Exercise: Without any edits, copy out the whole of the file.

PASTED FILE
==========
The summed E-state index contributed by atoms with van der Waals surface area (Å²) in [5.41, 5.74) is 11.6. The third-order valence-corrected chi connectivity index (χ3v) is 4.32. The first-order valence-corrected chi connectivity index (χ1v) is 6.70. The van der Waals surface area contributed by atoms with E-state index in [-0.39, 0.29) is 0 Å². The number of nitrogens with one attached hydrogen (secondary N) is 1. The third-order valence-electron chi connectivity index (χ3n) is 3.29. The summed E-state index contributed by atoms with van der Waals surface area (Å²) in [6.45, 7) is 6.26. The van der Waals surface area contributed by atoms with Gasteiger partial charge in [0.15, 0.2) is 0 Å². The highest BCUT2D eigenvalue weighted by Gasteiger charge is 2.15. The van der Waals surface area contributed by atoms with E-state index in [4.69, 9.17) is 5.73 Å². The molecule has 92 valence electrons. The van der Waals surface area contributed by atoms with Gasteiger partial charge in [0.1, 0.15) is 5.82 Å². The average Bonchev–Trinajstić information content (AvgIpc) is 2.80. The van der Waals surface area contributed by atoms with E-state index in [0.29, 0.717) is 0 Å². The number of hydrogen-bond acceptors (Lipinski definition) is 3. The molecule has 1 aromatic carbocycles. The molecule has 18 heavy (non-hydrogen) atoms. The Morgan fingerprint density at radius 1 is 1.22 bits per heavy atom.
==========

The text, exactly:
The summed E-state index contributed by atoms with van der Waals surface area (Å²) in [5.41, 5.74) is 11.6. The third-order valence-corrected chi connectivity index (χ3v) is 4.32. The first-order valence-corrected chi connectivity index (χ1v) is 6.70. The van der Waals surface area contributed by atoms with E-state index in [-0.39, 0.29) is 0 Å². The number of nitrogens with one attached hydrogen (secondary N) is 1. The third-order valence-electron chi connectivity index (χ3n) is 3.29. The summed E-state index contributed by atoms with van der Waals surface area (Å²) in [6.45, 7) is 6.26. The van der Waals surface area contributed by atoms with Gasteiger partial charge in [0.15, 0.2) is 0 Å². The highest BCUT2D eigenvalue weighted by Gasteiger charge is 2.15. The van der Waals surface area contributed by atoms with E-state index in [4.69, 9.17) is 5.73 Å². The molecule has 92 valence electrons. The van der Waals surface area contributed by atoms with Gasteiger partial charge in [0.1, 0.15) is 5.82 Å². The average Bonchev–Trinajstić information content (AvgIpc) is 2.80. The van der Waals surface area contributed by atoms with E-state index in [0.29, 0.717) is 0 Å². The number of hydrogen-bond acceptors (Lipinski definition) is 3. The molecule has 1 aromatic carbocycles. The molecule has 18 heavy (non-hydrogen) atoms. The Morgan fingerprint density at radius 1 is 1.22 bits per heavy atom.